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Old 03-24-2018, 11:55 PM
 
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Putting my numbers out there, I pay under five hundred dollars a month with my partner, who also pays the same amount, for a one bedroom apartment in a safe part of suburban DFW, the price including all utilities and internet, and then four hundred for an annual (~thirty three monthly) regional transit pass. The pass would be sixteen hundred anually or one thirty three monthly if I was not a student. I would spend less if I wanted because I work within walking distance and there are plenty of restaurants and three grocery stores within walking distance (as well as my dentist and doctor) but I just like having an annual pass.

Now, question, what safe, urban, and walkable setting in the US could my partner and I live in for less than six hundred dollars a month each? And that is for one bedroom housing and transportation, which we each currently pay about five hundred for (just under six hundred if I had to pay full price for transit pass). If anywhere, probably a much smaller and less diverse metro/city in the Midwest.
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Old 03-25-2018, 12:08 AM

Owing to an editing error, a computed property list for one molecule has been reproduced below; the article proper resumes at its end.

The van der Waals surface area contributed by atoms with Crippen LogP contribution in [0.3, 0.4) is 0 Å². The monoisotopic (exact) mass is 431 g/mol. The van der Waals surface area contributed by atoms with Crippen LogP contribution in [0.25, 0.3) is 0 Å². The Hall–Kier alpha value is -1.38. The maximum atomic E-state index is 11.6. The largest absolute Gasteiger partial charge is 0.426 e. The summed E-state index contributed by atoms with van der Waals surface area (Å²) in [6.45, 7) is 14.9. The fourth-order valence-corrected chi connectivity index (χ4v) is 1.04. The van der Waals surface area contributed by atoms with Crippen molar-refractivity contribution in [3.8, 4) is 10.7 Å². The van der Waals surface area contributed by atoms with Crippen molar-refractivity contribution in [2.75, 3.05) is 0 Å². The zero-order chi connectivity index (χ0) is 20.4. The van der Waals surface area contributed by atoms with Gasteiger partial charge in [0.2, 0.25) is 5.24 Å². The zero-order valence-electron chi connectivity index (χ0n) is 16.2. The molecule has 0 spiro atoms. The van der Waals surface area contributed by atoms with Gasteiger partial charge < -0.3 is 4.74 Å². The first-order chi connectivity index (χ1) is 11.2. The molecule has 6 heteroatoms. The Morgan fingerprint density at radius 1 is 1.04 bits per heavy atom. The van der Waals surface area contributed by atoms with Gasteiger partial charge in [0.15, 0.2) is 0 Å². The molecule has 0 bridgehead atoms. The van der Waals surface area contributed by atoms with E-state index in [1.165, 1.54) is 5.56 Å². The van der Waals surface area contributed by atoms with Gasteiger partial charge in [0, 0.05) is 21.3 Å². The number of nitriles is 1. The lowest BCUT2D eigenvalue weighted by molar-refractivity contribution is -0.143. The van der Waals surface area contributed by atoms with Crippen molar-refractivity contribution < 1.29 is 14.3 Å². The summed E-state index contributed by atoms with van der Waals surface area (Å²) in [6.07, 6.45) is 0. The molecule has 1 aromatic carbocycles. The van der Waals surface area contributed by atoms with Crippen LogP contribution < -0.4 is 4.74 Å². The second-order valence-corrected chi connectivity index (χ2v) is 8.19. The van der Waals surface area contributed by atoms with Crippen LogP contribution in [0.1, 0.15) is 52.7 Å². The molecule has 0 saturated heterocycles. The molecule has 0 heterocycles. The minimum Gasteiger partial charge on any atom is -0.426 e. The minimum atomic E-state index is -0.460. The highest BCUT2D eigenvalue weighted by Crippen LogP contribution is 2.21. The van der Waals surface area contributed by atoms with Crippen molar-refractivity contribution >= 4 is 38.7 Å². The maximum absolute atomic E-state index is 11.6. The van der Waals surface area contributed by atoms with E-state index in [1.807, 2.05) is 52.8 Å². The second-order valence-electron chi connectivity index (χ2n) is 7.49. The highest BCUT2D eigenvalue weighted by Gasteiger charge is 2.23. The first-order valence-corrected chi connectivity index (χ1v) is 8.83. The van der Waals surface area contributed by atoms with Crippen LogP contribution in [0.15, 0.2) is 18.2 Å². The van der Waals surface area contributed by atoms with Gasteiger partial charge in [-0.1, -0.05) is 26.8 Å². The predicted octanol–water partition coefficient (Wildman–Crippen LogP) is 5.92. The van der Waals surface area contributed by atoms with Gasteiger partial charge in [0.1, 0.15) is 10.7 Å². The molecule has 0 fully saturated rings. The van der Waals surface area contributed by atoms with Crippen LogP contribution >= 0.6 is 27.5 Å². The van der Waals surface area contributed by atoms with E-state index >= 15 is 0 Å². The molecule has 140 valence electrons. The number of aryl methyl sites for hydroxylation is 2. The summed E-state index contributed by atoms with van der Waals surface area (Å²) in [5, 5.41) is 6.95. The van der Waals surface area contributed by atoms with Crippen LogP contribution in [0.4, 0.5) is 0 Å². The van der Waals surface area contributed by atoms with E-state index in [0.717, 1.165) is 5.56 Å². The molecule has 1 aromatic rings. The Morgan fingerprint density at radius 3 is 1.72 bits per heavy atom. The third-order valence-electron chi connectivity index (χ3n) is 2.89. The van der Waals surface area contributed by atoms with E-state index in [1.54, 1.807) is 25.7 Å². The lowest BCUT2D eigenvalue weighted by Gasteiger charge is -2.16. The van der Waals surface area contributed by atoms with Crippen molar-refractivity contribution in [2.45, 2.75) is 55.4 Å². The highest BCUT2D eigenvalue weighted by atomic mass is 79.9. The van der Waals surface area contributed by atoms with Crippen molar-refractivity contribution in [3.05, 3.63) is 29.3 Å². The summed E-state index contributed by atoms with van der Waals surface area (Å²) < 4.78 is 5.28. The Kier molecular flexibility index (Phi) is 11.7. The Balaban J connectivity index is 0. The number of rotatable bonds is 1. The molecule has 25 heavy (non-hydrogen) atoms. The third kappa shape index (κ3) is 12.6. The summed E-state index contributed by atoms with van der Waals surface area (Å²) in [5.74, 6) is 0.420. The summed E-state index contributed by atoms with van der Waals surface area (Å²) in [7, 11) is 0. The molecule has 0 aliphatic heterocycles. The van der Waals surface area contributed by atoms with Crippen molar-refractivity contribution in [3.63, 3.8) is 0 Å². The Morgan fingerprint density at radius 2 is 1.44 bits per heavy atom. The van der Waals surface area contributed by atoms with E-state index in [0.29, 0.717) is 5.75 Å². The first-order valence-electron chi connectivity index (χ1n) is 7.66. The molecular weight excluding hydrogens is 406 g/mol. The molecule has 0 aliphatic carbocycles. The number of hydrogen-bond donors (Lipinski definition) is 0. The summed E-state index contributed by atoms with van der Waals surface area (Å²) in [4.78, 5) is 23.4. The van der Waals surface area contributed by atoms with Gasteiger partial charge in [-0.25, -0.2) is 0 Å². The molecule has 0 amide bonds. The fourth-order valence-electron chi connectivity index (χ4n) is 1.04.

Location: Atlanta
5,314 posts, read 3,529,118 times
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Quote:
Originally Posted by Parhe View Post
Putting my numbers out there, I pay under five hundred dollars a month with my partner, who also pays the same amount, for a one bedroom apartment in a safe part of suburban DFW, the price including all utilities and internet, and then four hundred for an annual (~thirty three monthly) regional transit pass. The pass would be sixteen hundred anually or one thirty three monthly if I was not a student. I would spend less if I wanted because I work within walking distance and there are plenty of restaurants and three grocery stores within walking distance (as well as my dentist and doctor) but I just like having an annual pass.

Now, question, what safe, urban, and walkable setting in the US could my partner and I live in for less than six hundred dollars a month each? And that is for one bedroom housing and transportation, which we each currently pay about five hundred for (just under six hundred if I had to pay full price for transit pass). If anywhere, probably a much smaller and less diverse metro/city in the Midwest.
Yeah, that would be a very tall order! Congrats to you guys for being able to pull this off.

If you don't mind, what part of the Metroplex are you in - and do you enjoy living there?
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Old 03-25-2018, 05:58 AM
 
5,643 posts, read 6,112,484 times
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I think it depends on the city and education that can make a huge difference in the income.

Most top 5 cities are super expensive to live in. If you have a marketable skill and drive to make it happen then top rated urban neighborhoods like Lincoln Park (Chicago) or Back Bay (Boston) may work.

If you're not making top dollars in specialized fields, big cities are not usually worth the money and the hassle. You can either move to the suburbs or less gentrified neighborhoods or downscale your city.